Love, in Spanish(6)By: Karina Halle
When her other hand goes to my balls, cuppingthem with just enough pressure to drive me wild, I can’thelp but yank at her hair. “Fuck,” I whimper. “Oh fuck,Vera. Fuck yes. More.”
She picks up the pace, and I begin thrusting my hipsup, my cock going as deep into her throat as possible,her lips enveloping me like a velvet glove. I come hardand she doesn’t pull away, doesn’t stop until there’snothing left in me.
I’m left panting on the bed, the waves bringing medeeper into the mattress, my hands letting go of her hair.I hear her swallow and wipe her lips, like thewonderfully bad girl that she is, and I open my eyes tosee her smiling at me in the dim light. She looks awfullyproud of herself, as she should.
“Your turn,” I tell her, trying to get up, but shepushes her hand into my chest so I’m lying back down.
“You can deal with me tomorrow,” she says, takinga sip of water. “I’m exhausted. Your cock takes a lot ofwork there, big boy.”
I can’t help but grin at her flattering choice ofwords. “You spoil me.”
She smiles like she knows it’s true then kisses mequickly on the lips before rolling over on her side so herback is to me. I scoop my arms around her waist and pullher into me, not wanting to fall asleep without her in myarms.
A few moments pass and our breathing lengthens.Outside, a car putters down the street. Everything else isquiet.
“I love you,” I whisper into her ear.
My voice seems to echo in the room. She’s already asleep.
“So Mateo,” Pedro del Torro says as he spoons sugarinto his black coffee and gives it a methodical stir. “Doyou have any idea of why we might have asked you heretoday?”
I am sitting across from him and the diminutiveAntonio Ramos in one of Madrid’s more prestigiouscafés. Nothing but the best for these two, althoughAntonio has only been the general manager for aboutthree years. As Atletico’s owner, Pedro flaunts his powerand money like it’s no one’s business, more so when theteam is doing well, like they have been.
I give them a shrug and a half-smile. “Because youfind me charming?”
Pedro breaks into an easy laugh, one that I can’t tellis for show or not. He takes a sip of his coffee and nodsappreciatively at it. “The coffee here never lets medown. That’s why I keep coming back for more.”
I stare at him, knowing I have to humor hisindulgences before he gets down to business.
“You, Mateo,” he goes on, “seem to be the same.Reliable. The kind of person that doesn’t let anyonedown.”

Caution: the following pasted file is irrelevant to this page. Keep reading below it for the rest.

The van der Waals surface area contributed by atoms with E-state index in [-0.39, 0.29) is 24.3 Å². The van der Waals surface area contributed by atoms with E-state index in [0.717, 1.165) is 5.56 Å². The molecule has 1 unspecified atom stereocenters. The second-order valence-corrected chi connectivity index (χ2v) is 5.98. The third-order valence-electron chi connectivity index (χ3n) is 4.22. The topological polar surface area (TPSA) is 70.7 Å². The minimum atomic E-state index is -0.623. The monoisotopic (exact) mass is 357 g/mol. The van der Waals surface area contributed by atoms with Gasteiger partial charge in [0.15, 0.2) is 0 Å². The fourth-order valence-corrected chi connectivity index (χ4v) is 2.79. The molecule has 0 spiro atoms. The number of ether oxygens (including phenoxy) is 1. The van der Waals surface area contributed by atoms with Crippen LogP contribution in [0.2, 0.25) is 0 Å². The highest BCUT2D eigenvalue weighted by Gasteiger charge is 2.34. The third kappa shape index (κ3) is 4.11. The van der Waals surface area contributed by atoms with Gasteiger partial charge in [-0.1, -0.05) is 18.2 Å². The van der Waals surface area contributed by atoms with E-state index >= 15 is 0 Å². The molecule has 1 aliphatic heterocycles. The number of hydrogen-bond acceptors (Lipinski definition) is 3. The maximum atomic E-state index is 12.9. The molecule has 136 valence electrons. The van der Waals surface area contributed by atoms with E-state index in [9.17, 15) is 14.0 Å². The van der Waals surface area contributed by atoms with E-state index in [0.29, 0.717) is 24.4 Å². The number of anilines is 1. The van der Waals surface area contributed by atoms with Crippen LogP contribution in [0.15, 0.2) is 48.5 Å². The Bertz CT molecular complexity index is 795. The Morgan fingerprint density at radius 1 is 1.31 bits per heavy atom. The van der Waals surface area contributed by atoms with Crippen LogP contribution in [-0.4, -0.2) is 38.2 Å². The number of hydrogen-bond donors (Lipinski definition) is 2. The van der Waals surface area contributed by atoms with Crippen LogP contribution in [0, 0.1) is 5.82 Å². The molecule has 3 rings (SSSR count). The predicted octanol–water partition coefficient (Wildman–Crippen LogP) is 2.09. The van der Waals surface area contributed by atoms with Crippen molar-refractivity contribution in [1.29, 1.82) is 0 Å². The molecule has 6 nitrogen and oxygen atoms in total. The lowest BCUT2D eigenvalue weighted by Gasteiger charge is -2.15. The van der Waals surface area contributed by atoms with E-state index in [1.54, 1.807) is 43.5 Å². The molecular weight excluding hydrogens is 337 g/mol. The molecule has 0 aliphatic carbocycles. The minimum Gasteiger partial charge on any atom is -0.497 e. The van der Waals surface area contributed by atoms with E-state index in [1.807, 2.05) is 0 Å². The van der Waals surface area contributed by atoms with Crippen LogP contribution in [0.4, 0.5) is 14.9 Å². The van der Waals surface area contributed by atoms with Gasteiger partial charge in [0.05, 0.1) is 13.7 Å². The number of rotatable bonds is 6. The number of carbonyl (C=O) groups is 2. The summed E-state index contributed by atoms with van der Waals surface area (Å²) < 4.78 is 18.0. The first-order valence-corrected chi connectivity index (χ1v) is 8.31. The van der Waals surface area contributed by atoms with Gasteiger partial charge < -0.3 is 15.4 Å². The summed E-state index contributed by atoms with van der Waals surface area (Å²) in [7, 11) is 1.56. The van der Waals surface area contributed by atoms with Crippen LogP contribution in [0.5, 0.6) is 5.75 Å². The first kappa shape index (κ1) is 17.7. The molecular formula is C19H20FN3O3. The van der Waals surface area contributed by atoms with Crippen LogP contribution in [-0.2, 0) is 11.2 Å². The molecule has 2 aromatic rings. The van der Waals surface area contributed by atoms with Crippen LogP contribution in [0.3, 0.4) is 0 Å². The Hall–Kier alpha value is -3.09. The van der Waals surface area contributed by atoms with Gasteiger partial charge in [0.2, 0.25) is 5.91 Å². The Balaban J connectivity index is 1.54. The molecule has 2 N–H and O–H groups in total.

I keep my expression neutral. God knows that I’velet enough people down in my lifetime.
He leans forward and folds his leathered hands infront of him. “Diego is leaving the team in January.”
I raise my brows in surprise. Diego Martinez is thecoach, and a great one at that. He’s helped bring theteam back from the brink all those years ago.
“Why?” I ask, trying to ignore the feeling insideme, like my chest is taking flight. I can’t get ahead ofmyself here, can’t dare dream of where this could beleading.
Pedro exchanges a tired glance with Antonio beforeturning his sharp eyes back to me. “He’s going to coachfor the Argentina team instead. We’ve known about itfor a while, we just weren’t sure what to do about it.”
I clear my throat and fight the urge to straighten thecuffs on my rolled up sleeves. “And Warren?” Warren isthe assistant coach, a Brit who used to play for Arsenalway back in the day. For a while there, with all thesemeetings, I had thought that perhaps I was beinggroomed to take his position. Now it has the possibilityto be so much more than that.
“We had hopes that Warren would be able to stepup. But the truth is, we’d all want a Spaniard in charge ofthe boys and one from the family.” Pedro pauses to takeanother sip of coffee and wipes delicately at hismustache before saying, “We want you, Mateo.”
I blink at him. “Me?”
“Yes,” he says with a quick smile. “Naturally yourealized we wanted to do business with you.”
I sit back in my chair, faintly aware that my heart ispounding loudly in my ears. “Well, yes, but there isbusiness and there is being a coach of an internationalfootball team. I don’t mean to sound ungrateful, but whatmakes you think this is something I can do? I haven’tbeen in the game for a long time.”
Pedro and Antonio exchange another look, and thistime Antonio speaks, slow and measured. “We thinkyou’ll do just fine. We have until January, of course, andwill put you in with Warren and Diego immediately.You’ll get a feel for it, what it’s like to be back. Believeme, Mateo, I used to watch you play religiously, and forsomeone like you, this is a natural progression.”